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Sculptured-Sounding Duo Wows Jordan Hall


Violinist Stella Chen, both alone and with pianist Henry Kramer, offered a varied, stirring, and depthful November 6th program at Jordan Hall presented by the Chinese Foundation for Performing Arts to a fortunate, well distanced crowd. Chen, the 2019 first prize winner of the Queen Elizabeth International Violin Competition, as well as the 2020 recipient of both an Avery Fisher Career Grant and Lincoln Center Emerging Artist Award, is possessed of a brilliant, thoughtful approach likely to fulfill the promise of her first name. A graduate of the extremely demanding joint Harvard-NEC degree, she is also the inaugural recipient of the Robert Levin Award from Harvard.

Kramer, whose initial forays into music apparently began at the “late” age of 11, has developed into a sensitive, eloquent collaborator and also a stirring soloist. He graduated from Juilliard, received a doctorate in musical arts from Yale School of Music under the tutelage of Boris Berman, and has studied with pianists whose lineage goes back to Beethoven, Chopin and Busoni. He was the second prize winner at the 2016 Queen Elizabeth Piano Competition, and a 2019 Avery Fisher Career Grant recipient, whose solo debuts and concerts garnered praise for their versatility and originality.

Given these pedigrees, excitement and anticipation permeated the hall. Chen opened with an incisive yet lyrical account of the Bartók Sonata for Solo Violin (Sz. 117, BB 124 [1944]), commissioned and premiered by Yehudi Menuhin. She began the first Tempo di ciaccona movement with a steady and strong enhancement of the breathtaking initial melody, inspired by the Chaconne from Bach’s Partita BWV 1004. She sculpted the next two themes with a strong sense of development and structure. In the second movement, Fuga, her sensitive intelligence and mastery deeply impressed. Melodia, largely adagio, transported, serene with its monodic, straightforward, yet empyreal theme; the concluding Presto, loosely in rondo form, raised the virtuosic stakes. Chen’s traversal surely equaled any others I have heard, and, further, created a palpable sense of the composer’s intent.

Chen and Kramer together offered two Schubert lieder transcribed for violin and piano: Mischa Elman’s showpiece take on “Ständchen” from the posthumous Schwanengesang, D. 957, and Chen’s own arrangement of “Sei mir gegrüßt,” D. 741. These well-loved jewels seemed to be palate cleansers after the stunning and intense Bartók, though the mutually attentive partners enchanted with their expressive interpretations.

The duo segued immediately into the little known but compelling 1996 No-Man’s Land Lullaby by Jamaican-born composer- pianist Eleanor Alberga, O.B.E. (b. 1949), who now lives and works in the UK countryside, often performing with her violinist husband, Thomas Bowes. No-Man’s-Land depicts the searing events of the two World Wars before healing ensues from a lullaby all can recognize. Here Kramer’s piano set the disquieting initial tones before Chen’s soaring violin voice evoked the soul-searing events. The duo conveyed the breadth of the piece with its palpable sadness yet promise of new life.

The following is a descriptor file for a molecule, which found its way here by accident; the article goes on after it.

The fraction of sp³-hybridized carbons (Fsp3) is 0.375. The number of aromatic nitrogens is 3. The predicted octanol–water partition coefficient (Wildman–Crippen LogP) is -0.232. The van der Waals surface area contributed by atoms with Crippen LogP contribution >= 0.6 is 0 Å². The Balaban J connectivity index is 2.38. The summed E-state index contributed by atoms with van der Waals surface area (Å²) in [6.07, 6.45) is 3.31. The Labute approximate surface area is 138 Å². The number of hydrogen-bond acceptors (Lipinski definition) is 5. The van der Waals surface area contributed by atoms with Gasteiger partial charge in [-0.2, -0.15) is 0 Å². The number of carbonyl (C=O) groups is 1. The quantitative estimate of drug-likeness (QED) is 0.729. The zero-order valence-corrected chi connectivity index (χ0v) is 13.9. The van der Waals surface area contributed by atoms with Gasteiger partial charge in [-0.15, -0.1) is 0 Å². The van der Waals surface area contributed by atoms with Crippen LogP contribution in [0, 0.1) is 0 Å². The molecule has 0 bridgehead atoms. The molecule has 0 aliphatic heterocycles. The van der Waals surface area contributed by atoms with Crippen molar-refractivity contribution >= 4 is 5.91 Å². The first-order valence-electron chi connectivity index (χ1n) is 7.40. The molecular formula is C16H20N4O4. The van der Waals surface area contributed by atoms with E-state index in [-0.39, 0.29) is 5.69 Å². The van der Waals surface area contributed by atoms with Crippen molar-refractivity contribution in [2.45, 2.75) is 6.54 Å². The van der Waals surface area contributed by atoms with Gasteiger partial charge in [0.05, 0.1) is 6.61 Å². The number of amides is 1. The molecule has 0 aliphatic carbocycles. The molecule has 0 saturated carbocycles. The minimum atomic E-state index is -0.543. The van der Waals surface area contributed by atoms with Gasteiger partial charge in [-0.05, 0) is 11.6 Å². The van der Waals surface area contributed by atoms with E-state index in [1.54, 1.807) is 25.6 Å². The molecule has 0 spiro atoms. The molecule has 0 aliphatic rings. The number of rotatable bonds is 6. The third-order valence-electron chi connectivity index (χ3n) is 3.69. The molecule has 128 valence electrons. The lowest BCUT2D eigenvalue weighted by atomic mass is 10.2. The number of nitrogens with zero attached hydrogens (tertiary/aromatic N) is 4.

Richard Strauss’s 1887 Violin Sonata E-flat major opus 18 capped the evening. This imposing sonata, considered to mark the end of Strauss’s early and more classical period, takes on orchestral, even, at time, operatic weight. In the Allegro, ma non troppo, Kramer’s fitting fanfare entrance provided an initial platform for Chen’s energetic yet lyrical entrance. The ostinato aspects of the first theme allowed strong collaboration and were followed by the expansive range of the second theme, before a return to the rhythmicity of the first. Chen’s painterly tone on her responsive 1700 ex-Petri Stradivarius (on generous loan from Dr. Ryuji Ueno and Rare Violins in Consortium, Artists and Benefactors Collaborative) resonated expansively in the socially-distanced and thus half-filled hall. Improvisation: Andante cantabile, with the violin leads, sounded sweetly emotive rather than improvisatory, with the piano following the line of the violin. The second theme, with bows to Schubert, as well as Chopin, ended with a Beethovenesque coda. In the Finale: Andante-Allegro, Kramer introduced the somber piano andante with mastery, and then the two crafted a passionate Allegro, followed by bravos. A hoped-for encore was not forthcoming, despite the bowled-over crowd.

Without doubt we will hear much more from these two superb musicians. In my view, it can’t be soon enough.

The Chinese Foundation for Performing Arts, founded by Dr. Cathy Chan in 1989, offers a rich menu of concerts and events each year. The local favorite Ya-Fei Chuang will play on January 29th, also at Jordan Hall. I encourage you to go!

 Julie Ingelfinger a classically-trained pianist who studied at the Hartt School of Music, Aspen Music Festival and School and at Harvard, enjoys her day jobs as professor of pediatrics at Harvard Medical School, pediatric nephrologist at Mass General Hospital for Children and deputy editor at the New England Journal of Medicine.

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